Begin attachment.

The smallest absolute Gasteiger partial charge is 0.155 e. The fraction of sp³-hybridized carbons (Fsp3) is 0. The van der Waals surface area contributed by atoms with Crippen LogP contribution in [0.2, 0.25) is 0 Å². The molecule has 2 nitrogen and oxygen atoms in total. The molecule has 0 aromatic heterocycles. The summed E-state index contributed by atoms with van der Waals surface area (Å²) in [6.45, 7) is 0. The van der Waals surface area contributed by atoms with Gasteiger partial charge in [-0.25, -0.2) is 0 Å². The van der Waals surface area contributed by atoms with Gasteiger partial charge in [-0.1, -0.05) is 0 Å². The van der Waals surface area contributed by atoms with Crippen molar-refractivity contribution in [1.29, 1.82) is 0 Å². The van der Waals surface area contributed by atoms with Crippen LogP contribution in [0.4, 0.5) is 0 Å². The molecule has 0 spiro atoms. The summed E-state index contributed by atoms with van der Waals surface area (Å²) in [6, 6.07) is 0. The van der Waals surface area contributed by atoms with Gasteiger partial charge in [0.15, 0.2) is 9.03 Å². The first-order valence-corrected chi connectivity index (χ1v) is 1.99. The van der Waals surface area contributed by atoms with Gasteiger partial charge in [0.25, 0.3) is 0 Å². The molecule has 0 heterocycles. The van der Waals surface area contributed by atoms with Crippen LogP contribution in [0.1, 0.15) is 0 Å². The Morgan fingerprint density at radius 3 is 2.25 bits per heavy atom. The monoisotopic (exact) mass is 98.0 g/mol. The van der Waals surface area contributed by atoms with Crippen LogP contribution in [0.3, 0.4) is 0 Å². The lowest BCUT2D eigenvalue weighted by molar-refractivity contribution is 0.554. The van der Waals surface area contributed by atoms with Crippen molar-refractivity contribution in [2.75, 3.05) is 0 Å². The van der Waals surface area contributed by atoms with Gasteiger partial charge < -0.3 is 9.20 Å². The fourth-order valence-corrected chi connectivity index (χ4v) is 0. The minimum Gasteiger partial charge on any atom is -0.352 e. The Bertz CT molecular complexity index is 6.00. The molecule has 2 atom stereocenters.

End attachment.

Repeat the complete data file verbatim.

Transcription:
The smallest absolute Gasteiger partial charge is 0.155 e. The fraction of sp³-hybridized carbons (Fsp3) is 0. The van der Waals surface area contributed by atoms with Crippen LogP contribution in [0.2, 0.25) is 0 Å². The molecule has 2 nitrogen and oxygen atoms in total. The molecule has 0 aromatic heterocycles. The summed E-state index contributed by atoms with van der Waals surface area (Å²) in [6.45, 7) is 0. The van der Waals surface area contributed by atoms with Gasteiger partial charge in [-0.25, -0.2) is 0 Å². The van der Waals surface area contributed by atoms with Gasteiger partial charge in [-0.1, -0.05) is 0 Å². The van der Waals surface area contributed by atoms with Crippen molar-refractivity contribution in [1.29, 1.82) is 0 Å². The van der Waals surface area contributed by atoms with Crippen LogP contribution in [0.4, 0.5) is 0 Å². The molecule has 0 spiro atoms. The summed E-state index contributed by atoms with van der Waals surface area (Å²) in [6, 6.07) is 0. The van der Waals surface area contributed by atoms with Gasteiger partial charge in [0.15, 0.2) is 9.03 Å². The first-order valence-corrected chi connectivity index (χ1v) is 1.99. The van der Waals surface area contributed by atoms with Gasteiger partial charge in [0.25, 0.3) is 0 Å². The molecule has 0 heterocycles. The van der Waals surface area contributed by atoms with Crippen LogP contribution in [0.1, 0.15) is 0 Å². The Morgan fingerprint density at radius 3 is 2.25 bits per heavy atom. The monoisotopic (exact) mass is 98.0 g/mol. The van der Waals surface area contributed by atoms with Crippen LogP contribution in [0.3, 0.4) is 0 Å². The lowest BCUT2D eigenvalue weighted by molar-refractivity contribution is 0.554. The van der Waals surface area contributed by atoms with Crippen molar-refractivity contribution in [2.75, 3.05) is 0 Å². The van der Waals surface area contributed by atoms with Gasteiger partial charge < -0.3 is 9.20 Å². The fourth-order valence-corrected chi connectivity index (χ4v) is 0. The minimum Gasteiger partial charge on any atom is -0.352 e. The Bertz CT molecular complexity index is 6.00. The molecule has 2 atom stereocenters.